Shown on Ordnance Survey Town Plan (1857). David Roemmele, The Industrial Archaeology of the Tweed and Hosiery Textile Mills of Hawick (1997), unpublished BA (Hons) thesis, pp57-8. Kitty Cruft, John Dunbar and Richard Fawcett, The Buildings of Scotland: Borders (2006), p368. Information courtesy of Scottish Borders Council (2007) and Ian Landles, former President of the Hawick Archaeological Society (2008).

About Listed Buildings

Historic Environment Scotland is responsible for designating sites and places at the national level. These designations are Scheduled monuments, Listed buildings, Inventory of gardens and designed landscapes and Inventory of historic battlefields.

We make recommendations to the Scottish Government about historic marine protected areas, and the Scottish Ministers decide whether to designate.

Listing is the process that identifies, designates and provides statutory protection for buildings of special architectural or historic interest as set out in the Planning (Listed Buildings and Conservation Areas) (Scotland) Act 1997.

We list buildings which are found to be of special architectural or historic interest using the selection guidance published in Designation Policy and Selection Guidance (2019)

Listed building records provide an indication of the special architectural or historic interest of the listed building which has been identified by its statutory address. The description and additional information provided are supplementary and have no legal weight.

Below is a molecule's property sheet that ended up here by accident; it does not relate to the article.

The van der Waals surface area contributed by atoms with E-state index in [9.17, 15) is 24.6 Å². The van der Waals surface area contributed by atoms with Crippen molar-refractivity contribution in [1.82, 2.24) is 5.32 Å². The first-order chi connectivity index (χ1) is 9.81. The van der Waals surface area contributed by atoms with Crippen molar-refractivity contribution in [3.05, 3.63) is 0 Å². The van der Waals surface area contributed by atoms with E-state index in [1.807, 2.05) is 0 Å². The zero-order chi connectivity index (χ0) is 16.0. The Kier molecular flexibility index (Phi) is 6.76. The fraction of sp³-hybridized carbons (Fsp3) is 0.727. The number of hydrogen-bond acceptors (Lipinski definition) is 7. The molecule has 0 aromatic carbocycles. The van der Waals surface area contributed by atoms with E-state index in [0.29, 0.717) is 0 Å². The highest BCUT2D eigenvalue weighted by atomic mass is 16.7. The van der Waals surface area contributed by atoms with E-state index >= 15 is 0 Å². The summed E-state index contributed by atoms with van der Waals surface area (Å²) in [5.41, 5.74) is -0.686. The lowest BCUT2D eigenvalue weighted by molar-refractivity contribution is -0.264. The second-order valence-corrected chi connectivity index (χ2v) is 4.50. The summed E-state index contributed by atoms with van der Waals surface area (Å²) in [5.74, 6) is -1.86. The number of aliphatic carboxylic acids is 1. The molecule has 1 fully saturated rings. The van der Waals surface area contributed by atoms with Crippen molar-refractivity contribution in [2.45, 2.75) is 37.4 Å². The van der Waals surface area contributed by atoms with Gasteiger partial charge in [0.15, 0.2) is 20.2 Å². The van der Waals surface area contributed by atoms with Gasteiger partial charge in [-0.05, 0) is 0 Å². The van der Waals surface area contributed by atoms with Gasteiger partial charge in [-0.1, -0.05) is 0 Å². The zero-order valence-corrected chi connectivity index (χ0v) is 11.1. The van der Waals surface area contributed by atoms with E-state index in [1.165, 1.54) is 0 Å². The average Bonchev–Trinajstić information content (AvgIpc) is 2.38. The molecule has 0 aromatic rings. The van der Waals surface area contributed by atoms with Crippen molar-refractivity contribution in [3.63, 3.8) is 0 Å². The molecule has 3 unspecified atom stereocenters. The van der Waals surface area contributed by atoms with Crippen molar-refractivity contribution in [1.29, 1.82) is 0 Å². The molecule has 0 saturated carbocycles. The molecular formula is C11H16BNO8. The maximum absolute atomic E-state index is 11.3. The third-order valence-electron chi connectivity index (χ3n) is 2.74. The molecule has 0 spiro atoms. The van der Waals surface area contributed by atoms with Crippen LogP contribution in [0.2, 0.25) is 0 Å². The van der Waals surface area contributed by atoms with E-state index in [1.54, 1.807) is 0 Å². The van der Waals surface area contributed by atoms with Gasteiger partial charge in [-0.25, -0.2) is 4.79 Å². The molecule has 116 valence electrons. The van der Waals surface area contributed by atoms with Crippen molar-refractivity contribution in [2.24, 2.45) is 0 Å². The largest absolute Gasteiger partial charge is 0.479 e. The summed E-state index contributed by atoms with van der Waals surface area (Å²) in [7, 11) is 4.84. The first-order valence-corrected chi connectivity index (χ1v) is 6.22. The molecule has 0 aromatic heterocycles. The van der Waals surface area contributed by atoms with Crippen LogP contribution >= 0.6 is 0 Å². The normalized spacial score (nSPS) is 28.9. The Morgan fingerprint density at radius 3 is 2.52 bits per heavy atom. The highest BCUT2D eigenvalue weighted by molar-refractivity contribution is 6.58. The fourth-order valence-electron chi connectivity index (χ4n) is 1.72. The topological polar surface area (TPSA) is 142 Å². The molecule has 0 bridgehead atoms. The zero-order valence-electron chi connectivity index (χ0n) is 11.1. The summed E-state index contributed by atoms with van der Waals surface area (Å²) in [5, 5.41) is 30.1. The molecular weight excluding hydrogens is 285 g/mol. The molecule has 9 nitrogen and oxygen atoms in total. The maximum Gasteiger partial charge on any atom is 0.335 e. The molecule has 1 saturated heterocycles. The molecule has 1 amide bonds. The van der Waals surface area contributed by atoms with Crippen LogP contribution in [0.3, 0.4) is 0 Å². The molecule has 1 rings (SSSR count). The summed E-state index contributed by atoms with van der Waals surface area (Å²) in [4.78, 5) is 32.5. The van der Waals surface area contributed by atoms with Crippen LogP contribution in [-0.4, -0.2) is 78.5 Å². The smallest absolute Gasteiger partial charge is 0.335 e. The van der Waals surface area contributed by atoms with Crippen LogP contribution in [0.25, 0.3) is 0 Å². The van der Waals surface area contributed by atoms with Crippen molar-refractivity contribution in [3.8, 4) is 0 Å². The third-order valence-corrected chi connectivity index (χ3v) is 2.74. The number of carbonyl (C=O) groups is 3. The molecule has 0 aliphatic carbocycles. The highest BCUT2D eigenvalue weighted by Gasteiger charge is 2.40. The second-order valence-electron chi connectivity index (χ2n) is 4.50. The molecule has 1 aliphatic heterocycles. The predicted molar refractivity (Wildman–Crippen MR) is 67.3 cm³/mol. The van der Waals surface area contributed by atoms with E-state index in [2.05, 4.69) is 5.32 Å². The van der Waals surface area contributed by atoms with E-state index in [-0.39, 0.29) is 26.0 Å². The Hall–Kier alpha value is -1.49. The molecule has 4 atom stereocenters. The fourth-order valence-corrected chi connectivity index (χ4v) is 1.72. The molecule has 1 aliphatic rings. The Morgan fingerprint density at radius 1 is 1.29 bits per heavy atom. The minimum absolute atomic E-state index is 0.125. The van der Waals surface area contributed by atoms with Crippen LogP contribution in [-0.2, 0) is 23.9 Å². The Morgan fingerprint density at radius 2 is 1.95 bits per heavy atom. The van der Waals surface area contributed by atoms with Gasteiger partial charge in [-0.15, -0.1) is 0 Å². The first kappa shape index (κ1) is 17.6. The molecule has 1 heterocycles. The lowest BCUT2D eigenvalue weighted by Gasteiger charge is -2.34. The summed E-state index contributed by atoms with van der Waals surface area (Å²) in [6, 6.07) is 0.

These records are not definitive historical accounts or a complete description of the building(s). If part of a building is not described it does not mean it is not listed. The format of the listed building record has changed over time. Earlier records may be brief and some information will not have been recorded.

The legal part of the listing is the address/name of site which is known as the statutory address. Addresses and building names may have changed since the date of listing. Even if a number or name is missing from a listing address it will still be listed. Listing covers both the exterior and the interior and any object or structure fixed to the building. Listing also applies to buildings or structures not physically attached but which are part of the curtilage (or land) of the listed building as long as they were erected before 1 July 1948.

While Historic Environment Scotland is responsible for designating listed buildings, the planning authority is responsible for determining what is covered by the listing, including what is listed through curtilage. However, for listed buildings designated or for listings amended from 1 October 2015, legal exclusions to the listing may apply.

If part of a building is not listed, it will say that it is excluded in the statutory address and in the statement of special interest in the listed building record. The statement will use the word 'excluding' and quote the relevant section of the 1997 Act. Some earlier listed building records may use the word 'excluding', but if the Act is not quoted, the record has not been revised to reflect subsequent legislation.

Listed building consent is required for changes to a listed building which affect its character as a building of special architectural or historic interest. The relevant planning authority is the point of contact for applications for listed building consent.

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Printed: 27/05/2019 10:43